If you want if you want to, if you want to work with us as a tester, if you scroll down to like the bottom, there’s like a like a newsletter signup thingy that we use for sending job alerts. And then there’s like an email that you can get in touch with us for if you’ve got a company that wants testing. And like the testing is really simple. Like it’s $32 An hour figure out how many hours a week you want, how long will this build it That sounds really really simple and transparent. All right,

Scott  39:36  

I think that yeah, that’s something that is sorely lacking in Ontario. So that’s, that’s awesome to hear. I will make sure to push that everywhere we can. One of the things I do always like to ask all of our guests, especially ones who are obviously very ingrained in the videogame industry. Is there something that you’re currently playing right now it doesn’t have to be from Ontario that you’re you’re using for inspiration or you’re finding something that is really just grabbed your Attention in a way that a game hasn’t been a while. See,

Ryan  40:05  

just a couple of weeks ago, my partner and I finished playing through our second playthrough of paradise killer, which a lot of people have heard of, it seems paradise killers like, it’s like an open world Danganronpa kind of thing. So it’s like, first thing, very interesting game. And like, totally didn’t know what I was getting into when I first played it. So we played it on switch last year, we had a blast with it. And there’s this effect, and you play really good game that like, you finish it. And wow, that was a great ending. I love that ending. I love this game. This is so great. I know you’re just sad for a while

Scott  40:42  

you feel this emptiness, watching the credits. I’ve felt that many times.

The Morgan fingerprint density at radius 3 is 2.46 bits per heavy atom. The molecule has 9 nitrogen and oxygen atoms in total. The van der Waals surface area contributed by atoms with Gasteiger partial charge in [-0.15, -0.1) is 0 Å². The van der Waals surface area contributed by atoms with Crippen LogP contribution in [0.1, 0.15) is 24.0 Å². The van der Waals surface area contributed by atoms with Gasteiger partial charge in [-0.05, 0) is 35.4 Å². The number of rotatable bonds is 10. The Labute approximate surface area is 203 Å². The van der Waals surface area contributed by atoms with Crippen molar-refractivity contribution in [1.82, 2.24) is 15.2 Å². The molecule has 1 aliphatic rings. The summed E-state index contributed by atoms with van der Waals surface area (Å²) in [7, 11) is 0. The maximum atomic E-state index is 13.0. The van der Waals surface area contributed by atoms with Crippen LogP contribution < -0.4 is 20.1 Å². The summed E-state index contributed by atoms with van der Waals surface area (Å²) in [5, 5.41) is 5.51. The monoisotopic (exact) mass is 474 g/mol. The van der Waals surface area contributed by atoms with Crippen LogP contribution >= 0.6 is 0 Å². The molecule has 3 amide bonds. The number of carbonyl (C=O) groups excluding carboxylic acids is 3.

Ryan  40:47  

And then you’re like, you’re looking for a rebound game. And it’s like, oh, well, the game was really good. I want to play another game. And it’s like and play this one like, the same. It’s just, it’s just not what I’m looking for right now. And then it will take like a month free to like, you know, to love again. So on a whim, because we’re like, oh, what should we play? I don’t know. I don’t know. Let’s try playing this. I was too much text. It’s tiny on the TV. We were like, I paradise killer on Steam. You wanna play paradise killer on PC, it will be like an HD remake. Compared to Yeah, 100% it’s got Ambient Occlusion now. It’s got cast shadows. Whoa. So we played through we 100% of the game, we got every achievement, and we’re like, oh, yeah, that was that was a great use of time.

Scott  41:33  

Is it? Is it couch Co Op? Or is it like different screens?

Ryan  41:37  

Just one one player. So we just play through and you know, take pass the controller back and forth. Take turns exploring reading. Sometimes the other person’s like, looking up stuff on the iPad of like, how do we get this achievement? Oh, there’s a thing hidden over here.

Scott  41:50  

My partner and I literally did the same thing. We did that a lot with like breath of wild and like a few other games. Yeah, no, I do. I do love being able to have those games that really sparked that in you. And you’re right, though, as soon as something that’s like that does end like me like, most recently for me, it was probably I want to see the last one was two. But I’m sure there was something else like in between that. But that was just one game that like it ended I just like felt empty and said I need I need to find something else.